A report on the carbon footprint impact of cities across the country has ranked Liverpool and Manchester in the top five worst offenders.
The study, How Green is My City, which was commissioned by GVA Grimley and details the relationship between CO2 emission levels and total commercial property floor space, assessed each city's relative carbon emission levels, brownfield land development rates, quality of new property developments, waste production and intensity of space use. The cities were then rated out of 100, with 100 representing the worst and highest possible carbon footprint.
On that basis, Sheffield ranks top of the table as the worst offender, scoring a total of 82 out of 100, Edinburgh comes bottom with the lowest (61 out of 100) and Liverpool and Manchester sit in third (70 out of 100) and equal fourth (69 out of 100) place on the table respectively.
Despite their poor ranking overall, Liverpool and Manchester's property markets have low to average output figures per sq m of property, with 0.23 tonnes/sq m for Liverpool and 0.24 tonnes/sq m for Manchester.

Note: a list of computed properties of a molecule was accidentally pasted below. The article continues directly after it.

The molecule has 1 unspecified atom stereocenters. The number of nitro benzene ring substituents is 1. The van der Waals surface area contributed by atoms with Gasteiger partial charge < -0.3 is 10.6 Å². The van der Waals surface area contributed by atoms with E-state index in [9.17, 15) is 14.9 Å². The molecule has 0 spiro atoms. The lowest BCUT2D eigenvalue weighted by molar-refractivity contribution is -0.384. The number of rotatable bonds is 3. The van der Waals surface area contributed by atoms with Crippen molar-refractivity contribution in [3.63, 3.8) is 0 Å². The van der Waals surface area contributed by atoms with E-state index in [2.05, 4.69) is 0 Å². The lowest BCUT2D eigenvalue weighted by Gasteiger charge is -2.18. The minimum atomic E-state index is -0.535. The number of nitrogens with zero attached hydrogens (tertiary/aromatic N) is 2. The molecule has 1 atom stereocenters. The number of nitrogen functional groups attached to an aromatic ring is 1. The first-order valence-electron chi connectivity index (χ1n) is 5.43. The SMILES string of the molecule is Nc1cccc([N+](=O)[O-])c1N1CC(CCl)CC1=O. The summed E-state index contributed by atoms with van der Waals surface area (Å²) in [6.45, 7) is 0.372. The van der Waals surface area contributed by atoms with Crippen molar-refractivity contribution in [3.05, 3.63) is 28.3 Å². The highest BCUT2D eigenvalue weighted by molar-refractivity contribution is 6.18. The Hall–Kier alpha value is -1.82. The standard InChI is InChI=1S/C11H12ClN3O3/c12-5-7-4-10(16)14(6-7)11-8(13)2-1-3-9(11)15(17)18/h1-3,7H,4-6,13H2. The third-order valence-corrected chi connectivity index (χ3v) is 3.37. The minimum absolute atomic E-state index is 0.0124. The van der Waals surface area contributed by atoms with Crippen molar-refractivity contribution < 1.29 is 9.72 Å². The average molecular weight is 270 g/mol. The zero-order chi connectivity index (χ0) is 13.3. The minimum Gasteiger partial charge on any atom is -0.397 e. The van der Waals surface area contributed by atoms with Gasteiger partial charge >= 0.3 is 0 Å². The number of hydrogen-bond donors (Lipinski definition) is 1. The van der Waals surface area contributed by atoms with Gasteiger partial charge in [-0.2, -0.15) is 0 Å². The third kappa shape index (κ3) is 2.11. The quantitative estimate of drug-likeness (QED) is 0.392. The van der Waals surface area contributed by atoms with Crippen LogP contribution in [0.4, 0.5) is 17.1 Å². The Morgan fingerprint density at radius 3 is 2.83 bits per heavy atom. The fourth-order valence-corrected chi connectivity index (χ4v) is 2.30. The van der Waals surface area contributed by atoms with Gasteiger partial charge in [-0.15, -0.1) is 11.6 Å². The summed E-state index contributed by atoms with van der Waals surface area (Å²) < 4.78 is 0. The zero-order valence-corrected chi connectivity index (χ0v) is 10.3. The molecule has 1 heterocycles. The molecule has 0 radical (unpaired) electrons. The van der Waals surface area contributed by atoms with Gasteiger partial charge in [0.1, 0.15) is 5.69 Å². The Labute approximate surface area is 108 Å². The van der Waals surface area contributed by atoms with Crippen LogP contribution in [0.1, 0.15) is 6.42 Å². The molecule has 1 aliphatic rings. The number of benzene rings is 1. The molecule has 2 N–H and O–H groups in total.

As well as ranking the carbon footprint of buildings, the report also examines emissions per employee, with Sheffield having the highest emissions per employee at 9 tonnes, and Manchester and Liverpool at 5.8 and 4.6 tonnes per employee respectively.
It also looks at the total amount of waste produced per head, and finds that Liverpool, Cardiff and Edinburgh produce the least amount of waste per person at less than 435kg with Manchester just behind at 441kg. Newcastle, Sheffield, Birmingham and Leeds have the highest amount of waste produced per head, with over 460kg waste per person. The government target is to reduce waste per person to 225kg by 2020.
Simon Reynolds, partner at GVA Grimley said, "This report shows that in order to reach the Government's targets of reducing CO2 emissions by 2050 we have a long way to go. Despite the report's weighted ranking, profound changes are required both in terms of how people and businesses operate, as well as the development of the built environment."